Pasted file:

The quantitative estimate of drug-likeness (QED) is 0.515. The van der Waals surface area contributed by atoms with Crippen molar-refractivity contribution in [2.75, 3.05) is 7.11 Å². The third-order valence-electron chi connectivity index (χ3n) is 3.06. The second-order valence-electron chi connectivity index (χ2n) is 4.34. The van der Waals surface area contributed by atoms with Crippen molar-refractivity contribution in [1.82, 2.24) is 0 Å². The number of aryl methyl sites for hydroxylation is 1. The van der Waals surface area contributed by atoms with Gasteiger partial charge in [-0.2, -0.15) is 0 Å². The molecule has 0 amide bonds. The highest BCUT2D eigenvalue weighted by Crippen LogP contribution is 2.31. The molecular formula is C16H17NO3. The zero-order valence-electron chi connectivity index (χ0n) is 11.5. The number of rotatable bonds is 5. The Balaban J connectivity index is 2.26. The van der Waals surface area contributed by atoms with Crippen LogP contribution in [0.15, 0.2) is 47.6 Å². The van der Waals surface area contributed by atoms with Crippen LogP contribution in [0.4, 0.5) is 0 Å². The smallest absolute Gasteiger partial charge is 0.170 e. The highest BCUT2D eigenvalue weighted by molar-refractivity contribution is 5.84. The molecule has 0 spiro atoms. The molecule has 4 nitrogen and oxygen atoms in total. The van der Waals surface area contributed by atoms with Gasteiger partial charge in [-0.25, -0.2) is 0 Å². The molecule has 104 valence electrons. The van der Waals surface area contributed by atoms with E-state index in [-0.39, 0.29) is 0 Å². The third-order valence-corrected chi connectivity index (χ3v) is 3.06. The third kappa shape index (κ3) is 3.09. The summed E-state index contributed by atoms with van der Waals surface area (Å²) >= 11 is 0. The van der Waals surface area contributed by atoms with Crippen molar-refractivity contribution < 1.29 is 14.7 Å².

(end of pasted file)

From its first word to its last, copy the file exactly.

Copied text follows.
The quantitative estimate of drug-likeness (QED) is 0.515. The van der Waals surface area contributed by atoms with Crippen molar-refractivity contribution in [2.75, 3.05) is 7.11 Å². The third-order valence-electron chi connectivity index (χ3n) is 3.06. The second-order valence-electron chi connectivity index (χ2n) is 4.34. The van der Waals surface area contributed by atoms with Crippen molar-refractivity contribution in [1.82, 2.24) is 0 Å². The number of aryl methyl sites for hydroxylation is 1. The van der Waals surface area contributed by atoms with Gasteiger partial charge in [-0.2, -0.15) is 0 Å². The molecule has 0 amide bonds. The highest BCUT2D eigenvalue weighted by Crippen LogP contribution is 2.31. The molecular formula is C16H17NO3. The zero-order valence-electron chi connectivity index (χ0n) is 11.5. The number of rotatable bonds is 5. The Balaban J connectivity index is 2.26. The van der Waals surface area contributed by atoms with Crippen LogP contribution in [0.15, 0.2) is 47.6 Å². The van der Waals surface area contributed by atoms with Crippen LogP contribution in [0.4, 0.5) is 0 Å². The smallest absolute Gasteiger partial charge is 0.170 e. The highest BCUT2D eigenvalue weighted by molar-refractivity contribution is 5.84. The molecule has 0 spiro atoms. The molecule has 4 nitrogen and oxygen atoms in total. The van der Waals surface area contributed by atoms with Gasteiger partial charge in [-0.25, -0.2) is 0 Å². The molecule has 104 valence electrons. The van der Waals surface area contributed by atoms with E-state index in [-0.39, 0.29) is 0 Å². The third-order valence-corrected chi connectivity index (χ3v) is 3.06. The third kappa shape index (κ3) is 3.09. The summed E-state index contributed by atoms with van der Waals surface area (Å²) >= 11 is 0. The van der Waals surface area contributed by atoms with Crippen molar-refractivity contribution < 1.29 is 14.7 Å².